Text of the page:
7. Reduce Your Utility CostsNext to rent or a house payment, what’s the biggest expense most of us face? Energy bills. You can save a significant amount of money over time very easily by not being lazy. Close doors to rooms you don’t need heated or cooled most of the time and shut the vents. Turn the cooling up 2 degrees in summer and down 2 degrees in winter. Turn out the lights in a room you’re not using. Buy a compact fluorescent bulb or two when they’re on sale and slowly replace all the lights in your living space. Get out of convenience mode and get into savings mode. Start thinking long term. You’ll be amazed just like I was.

8. Negotiate Lower Rates and Transfer Balances… On YOUR TermsI started making more headway, including getting some of the lower balance cards reduced by half. Now it was time to get on the phone and make some calls to the credit card companies to negotiate lower rates. Sure, I could have tried to play the Zero Balance Transfer Game that most new card offers come with, but do you really think for one second that those offers aren’t designed to do the exact opposite of what you’re trying to do? Don’t get caught up in that trap.The best way to do this is by getting your lowest rate card spending limit increased, which is something nearly every credit card company is MORE than willing to do. It also never hurts to ask at the same time if they can shave a little off the interest rate, and give them the impression that you’re sort of tied into the higher credit limit based on this. You might get nothing in the way of rate reduction, or you might be surprised. It doesn’t hurt to try.Now it was time to play the credit transfer game I’d set up for myself and do it by my own rules. I transferred as much as I could from the higher rate cards to the increased limit lower rate cards, and then focused on paying off any remaining balance on those high-rate cards. As soon as I got one to zero balance, I got rid of it. Cutting up a card from a company that’s been legally screwing you over is amazingly rewarding.

9. The Coup de Grace: Put Your Retirement Account to Work!You know that 401K plan at your company that you’ve been paying into? You can take out a loan, usually 25% of the total amount, and pay down or pay off your credit card debt. This may sound like a bad thing or a risky thing, until you consider all the ramifications. The rate on my 401K loan was 8% annually, not compounded daily on a daily balance average (credit card interest rates are really effed when you think about them, aren’t they?). The reason most people see this as a risky venture is that you’re messing with your retirement account, your future, and cutting down your potential growth by having less money to compound over time.Amazingly, this isn’t true at all. By paying off your credit card debt, your return on investment is actually the 8% rate you’re paying PLUS the credit card interest rate you’re NO LONGER PAYING. So if you’re credit card rate is, for example, 19%, you’re return on investment in the long run is 8% + 19%, or 27%. Who wouldn’t jump at the chance to invest 25% of their retirement account into a guaranteed return of 27% over a six-year period (the maximum length of repayment on a 401K loan)?Not only was I enjoying that aspect, but the monthly loan payment was several hundred dollars less than the total of the various credit card payments I HAD to make every month, which meant more money in my pocket, so to speak.Additionally, the loan payment comes out of your paycheck pre-tax. You’re not paying your normal 40% tax on that amount, so the real COST of the loan per month is even lower.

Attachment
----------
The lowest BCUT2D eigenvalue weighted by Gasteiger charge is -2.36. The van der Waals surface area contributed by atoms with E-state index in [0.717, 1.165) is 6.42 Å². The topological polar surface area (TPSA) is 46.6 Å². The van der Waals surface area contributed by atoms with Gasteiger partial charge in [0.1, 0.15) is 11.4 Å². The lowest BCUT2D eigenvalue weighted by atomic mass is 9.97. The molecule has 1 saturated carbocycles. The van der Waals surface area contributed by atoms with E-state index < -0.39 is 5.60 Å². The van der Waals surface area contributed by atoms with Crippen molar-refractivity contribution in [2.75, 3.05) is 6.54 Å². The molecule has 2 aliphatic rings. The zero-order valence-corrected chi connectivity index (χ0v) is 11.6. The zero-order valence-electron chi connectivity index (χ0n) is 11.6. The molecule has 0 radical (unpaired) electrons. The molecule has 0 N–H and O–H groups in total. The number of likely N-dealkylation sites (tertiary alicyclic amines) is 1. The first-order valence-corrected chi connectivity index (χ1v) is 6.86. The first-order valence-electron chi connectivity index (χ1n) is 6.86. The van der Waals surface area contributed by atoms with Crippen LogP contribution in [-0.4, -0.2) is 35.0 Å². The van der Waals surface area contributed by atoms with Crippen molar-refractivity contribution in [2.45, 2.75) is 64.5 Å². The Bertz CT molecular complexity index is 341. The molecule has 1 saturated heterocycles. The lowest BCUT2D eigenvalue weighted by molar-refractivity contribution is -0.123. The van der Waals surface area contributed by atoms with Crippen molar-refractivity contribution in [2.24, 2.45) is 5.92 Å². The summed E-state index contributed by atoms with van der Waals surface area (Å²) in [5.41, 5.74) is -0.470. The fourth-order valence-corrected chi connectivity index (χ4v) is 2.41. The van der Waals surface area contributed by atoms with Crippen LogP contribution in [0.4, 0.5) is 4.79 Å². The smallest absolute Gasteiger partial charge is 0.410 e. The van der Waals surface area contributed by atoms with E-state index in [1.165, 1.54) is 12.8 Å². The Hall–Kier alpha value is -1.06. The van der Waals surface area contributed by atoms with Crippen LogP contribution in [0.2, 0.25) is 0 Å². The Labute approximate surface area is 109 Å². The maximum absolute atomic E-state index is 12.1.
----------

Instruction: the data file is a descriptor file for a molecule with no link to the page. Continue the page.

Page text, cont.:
10. Cut Up Your CardsDoes this really need any explanation? It’s too easy to fall back into the same trap. Don’t do it. It’s not worth it.And that’s how I got out from under my huge credit card debt, which is something I’ll never have to do again. I keep one card, and use it only in emergencies, and pay off the balance in 1-2 months. I refuse to play a losing game. If I want to do that, I’ll just go to Vegas. At least there’s a small chance I might come out ahead.